Those thoughts just added a bit of a GRIN to a nice fun and smooth Monday.

Had one temporary glitch at the 10A/D cross when I put in gOES IN, leaving me to headscratch for a second about gEFT.

balizi: tough Italian cops?

cheeseguy101 said...

native of Springfield, MO here. Although the Diverging Diamond interchange was met with a great deal of skepticism here, it is extremely effective in moving traffic. It eliminates the need for left hand turns crossing the on-coming traffic from all four directions which makes things move rather easily in a busy interchange.

Sfingi said...

"PRICK UP YOUR EARS," was a 1987 book and movie about the gay lovers Joe Orton and Kenneth Halliwell, in which the later kills the former out of professional jealousy. The writer, Stephen Frears was suggesting the real title should be "PRICK UP YOUR ARSE," Thus adding another body part.


It may be a Monday, but even so there's no excuse for all the excess in crosswordese. I'm not just talking about words that are in the CW101, but words we see over and over again, like EGAD, LSATS, EPA, FEZ, BAEZ, etc.
The theme is just okay and not much new in the fill words, except maybe "Dites-MOI".
Many of the clues were CLUMSY, like "Section of L.A." (LOS).
I frown on all the stupid short phrases, like: DOES IN, HOP IN, OWN UP, and ONE IS.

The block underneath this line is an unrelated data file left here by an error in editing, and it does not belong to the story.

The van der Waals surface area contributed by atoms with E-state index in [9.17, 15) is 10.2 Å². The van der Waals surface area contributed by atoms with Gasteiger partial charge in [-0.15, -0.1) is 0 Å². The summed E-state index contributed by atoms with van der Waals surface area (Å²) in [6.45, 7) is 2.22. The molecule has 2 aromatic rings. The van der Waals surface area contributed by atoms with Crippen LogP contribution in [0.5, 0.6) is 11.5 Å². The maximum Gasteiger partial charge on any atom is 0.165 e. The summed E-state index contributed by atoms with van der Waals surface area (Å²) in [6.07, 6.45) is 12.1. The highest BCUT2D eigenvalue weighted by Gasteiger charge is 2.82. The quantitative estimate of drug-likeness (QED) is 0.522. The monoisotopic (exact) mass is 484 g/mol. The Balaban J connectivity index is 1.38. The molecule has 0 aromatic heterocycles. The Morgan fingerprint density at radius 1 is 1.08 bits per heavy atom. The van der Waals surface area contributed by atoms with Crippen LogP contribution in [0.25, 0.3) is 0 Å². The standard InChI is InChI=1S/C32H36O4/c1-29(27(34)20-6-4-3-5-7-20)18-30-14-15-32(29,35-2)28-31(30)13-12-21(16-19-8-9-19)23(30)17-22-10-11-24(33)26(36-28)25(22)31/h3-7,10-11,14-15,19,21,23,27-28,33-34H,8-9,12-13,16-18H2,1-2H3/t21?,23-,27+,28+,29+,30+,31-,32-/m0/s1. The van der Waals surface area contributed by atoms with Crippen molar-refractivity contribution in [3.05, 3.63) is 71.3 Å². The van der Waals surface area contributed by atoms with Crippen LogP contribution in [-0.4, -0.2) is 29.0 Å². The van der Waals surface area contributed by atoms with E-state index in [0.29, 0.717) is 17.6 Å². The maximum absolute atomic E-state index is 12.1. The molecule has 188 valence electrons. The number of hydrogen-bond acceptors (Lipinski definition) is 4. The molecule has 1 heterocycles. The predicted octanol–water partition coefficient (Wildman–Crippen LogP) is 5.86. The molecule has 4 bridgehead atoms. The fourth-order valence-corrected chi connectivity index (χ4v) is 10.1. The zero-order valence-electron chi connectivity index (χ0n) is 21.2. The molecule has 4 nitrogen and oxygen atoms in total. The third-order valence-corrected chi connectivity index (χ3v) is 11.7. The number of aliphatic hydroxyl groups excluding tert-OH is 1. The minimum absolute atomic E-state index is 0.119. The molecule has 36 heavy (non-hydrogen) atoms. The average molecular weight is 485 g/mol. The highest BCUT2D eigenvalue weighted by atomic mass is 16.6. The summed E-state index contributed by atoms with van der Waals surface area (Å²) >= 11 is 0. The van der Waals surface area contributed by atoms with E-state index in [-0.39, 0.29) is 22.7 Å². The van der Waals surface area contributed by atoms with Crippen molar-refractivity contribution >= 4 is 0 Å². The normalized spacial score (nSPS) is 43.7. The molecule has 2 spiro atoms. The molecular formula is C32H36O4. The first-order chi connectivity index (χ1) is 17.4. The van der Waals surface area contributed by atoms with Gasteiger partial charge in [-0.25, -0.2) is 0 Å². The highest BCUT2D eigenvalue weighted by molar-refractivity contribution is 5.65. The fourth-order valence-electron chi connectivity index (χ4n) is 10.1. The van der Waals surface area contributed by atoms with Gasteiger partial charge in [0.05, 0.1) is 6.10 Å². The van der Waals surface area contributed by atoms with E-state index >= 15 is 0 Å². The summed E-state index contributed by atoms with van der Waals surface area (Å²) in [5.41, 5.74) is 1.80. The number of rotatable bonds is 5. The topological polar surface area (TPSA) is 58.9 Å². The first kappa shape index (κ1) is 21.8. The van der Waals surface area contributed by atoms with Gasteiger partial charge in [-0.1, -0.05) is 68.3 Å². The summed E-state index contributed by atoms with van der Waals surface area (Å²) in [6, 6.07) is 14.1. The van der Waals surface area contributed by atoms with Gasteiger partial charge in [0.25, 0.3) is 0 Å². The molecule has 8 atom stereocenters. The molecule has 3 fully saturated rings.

I don't recall doing any Thomas Takaro puzzles before, but I'd probably give him a C- grade.
The best part of today was Puzzlegirl's DEFT writeup. Thanks for the info on the "diverging diamond"... has a lot of appeal for this "roadie". HOP IN, lets go for a ride!
ODed on FRITOs yesterday, so today I skipped breakfast.

Anonymous said...

The thumb reminds me of that old joke:

What do you say to a one-legged hitchhiker?

mac said...

@Sfingi: I saw that film, it was shockingly brutal but very good. Why does it make me think of Francis Bacon?

Anonymous said...

Two reasons: "Love Is the Devil: Study for a Portrait of Francis Bacon" had similar themes. That's the painter. Francis Bacon the philosopher used the phrase "she pricks up so many ears" in Essays - Of Fame.

mac said...

The painter was a descendant of the philosopher.

mac said...

The coincidence of all this is strange. Life is a circle.

Avg Joe said...

Since we're talking about sub-themes, there's quite a few music related clues. ENYA, OPRY, BAEZ and ONE IS are the most obvious. OPERA also fits the bill.